Michigan State finds ‘Blue M’ painted near Sparty statue ahead of rivalry game, police open investigation

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It’s Michigan-Michigan State week in college football which means hijinks are bound to happen around the region between supporters of Big Blue and the Spartans.

Case in point came on Thursday as police opened an investigation into an incident near MSU’s Sparty statue on campus after a bit of vandalism occurred yesterday morning that had many blaming their cross-state rivals. Per the Lansing State Journal: 

Michigan State University Police were called Tuesday just before 4 a.m. to the area of the Sparty statue for a report of vandalism, Capt. Doug Monette said. They found a blue “M” spray painted on the sidewalk near the statue, likely in support of the University of Michigan. Monette said the investigation is open and ongoing.

Yeah, going to go out on a limb there and confirm the ‘blue M’ was the handiwork of somebody who roots for the Wolverines on Saturday.

The story didn’t specify where the spray-painted logo was in relation to the Sparty statue but it couldn’t have been too close because it appears that students typically sit around the statue during rivalry week to protect it from vandalism just like this. Head coach Mark Dantonio was caught delivering pizzas to those watching over the statue by Big Ten Network just hours before the reported spray painting took place as luck would have it.

Next year it appears as though Michigan State will have to expand their perimeter of student onlookers so as to discourage such hijinks in the future after this latest incident in East Lansing.

LSU unveils new uniform to pay respect to 1918 season, including new color-shifting helmet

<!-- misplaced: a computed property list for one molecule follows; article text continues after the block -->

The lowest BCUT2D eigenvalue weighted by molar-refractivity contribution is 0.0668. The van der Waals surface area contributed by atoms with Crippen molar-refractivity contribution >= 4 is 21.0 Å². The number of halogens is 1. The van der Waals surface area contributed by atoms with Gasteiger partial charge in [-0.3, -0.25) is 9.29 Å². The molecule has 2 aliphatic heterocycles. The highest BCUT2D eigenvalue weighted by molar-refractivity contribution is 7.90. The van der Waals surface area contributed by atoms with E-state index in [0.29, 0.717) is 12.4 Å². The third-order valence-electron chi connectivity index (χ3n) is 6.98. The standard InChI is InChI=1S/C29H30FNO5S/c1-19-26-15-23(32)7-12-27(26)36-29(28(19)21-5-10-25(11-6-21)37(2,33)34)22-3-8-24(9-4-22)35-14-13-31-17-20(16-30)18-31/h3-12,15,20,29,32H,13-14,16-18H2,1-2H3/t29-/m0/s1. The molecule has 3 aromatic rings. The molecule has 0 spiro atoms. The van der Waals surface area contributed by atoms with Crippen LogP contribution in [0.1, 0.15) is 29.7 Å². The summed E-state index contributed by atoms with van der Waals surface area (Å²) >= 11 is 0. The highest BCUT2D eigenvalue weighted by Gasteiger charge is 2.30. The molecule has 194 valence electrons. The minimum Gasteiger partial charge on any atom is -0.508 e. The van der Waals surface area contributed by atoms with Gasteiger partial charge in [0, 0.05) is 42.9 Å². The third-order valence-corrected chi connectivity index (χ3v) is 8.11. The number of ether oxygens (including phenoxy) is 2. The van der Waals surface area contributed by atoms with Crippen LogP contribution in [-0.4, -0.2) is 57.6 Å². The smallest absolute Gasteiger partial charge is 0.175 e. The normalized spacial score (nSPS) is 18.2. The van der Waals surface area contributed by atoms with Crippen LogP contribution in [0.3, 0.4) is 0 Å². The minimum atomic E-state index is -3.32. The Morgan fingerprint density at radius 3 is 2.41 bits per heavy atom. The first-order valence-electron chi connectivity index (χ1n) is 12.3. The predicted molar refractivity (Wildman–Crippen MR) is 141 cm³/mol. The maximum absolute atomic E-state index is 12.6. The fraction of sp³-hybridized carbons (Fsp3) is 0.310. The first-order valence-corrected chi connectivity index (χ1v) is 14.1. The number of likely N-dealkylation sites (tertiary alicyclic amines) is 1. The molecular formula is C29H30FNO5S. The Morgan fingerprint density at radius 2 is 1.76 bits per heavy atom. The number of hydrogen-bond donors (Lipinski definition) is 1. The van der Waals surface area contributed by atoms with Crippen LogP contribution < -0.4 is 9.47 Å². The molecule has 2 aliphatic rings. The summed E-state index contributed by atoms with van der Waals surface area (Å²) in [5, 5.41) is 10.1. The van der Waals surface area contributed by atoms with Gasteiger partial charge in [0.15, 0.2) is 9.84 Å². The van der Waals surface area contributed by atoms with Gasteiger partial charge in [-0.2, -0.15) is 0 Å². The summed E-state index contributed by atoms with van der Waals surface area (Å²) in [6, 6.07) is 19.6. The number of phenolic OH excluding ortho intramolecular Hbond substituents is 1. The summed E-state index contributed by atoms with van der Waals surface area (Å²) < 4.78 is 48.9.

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No. 5 LSU hosts No. 22 Mississippi State this weekend in Death Valley for a big game within the SEC West that also holds some significant national implications as well. This contest between the Tigers and Bulldogs has been an underrated game the past few years and you can bet the night game atmosphere on Saturday will only add to that.

LSU is ramping things up a bit more however with a surprising new uniform for the game however. The new look, unveiled on Twitter Thursday afternoon, is designed to pay homage to the 1918 “Silent Season” at the school where students and players left campus to fight in World War I instead of clashing on the gridiron.

The video below details everything that goes into the all-white uniform thanks to a pretty epic voice over that is sure to fire up Tigers fans about the clean, yet sharp look the team will take the field in. Perhaps the most interesting aspect of the entire thing is the helmet, which is called “color-shifting” from gold to purple depending on how you look at it in the lights — similar to a set of Mardi Gras beads.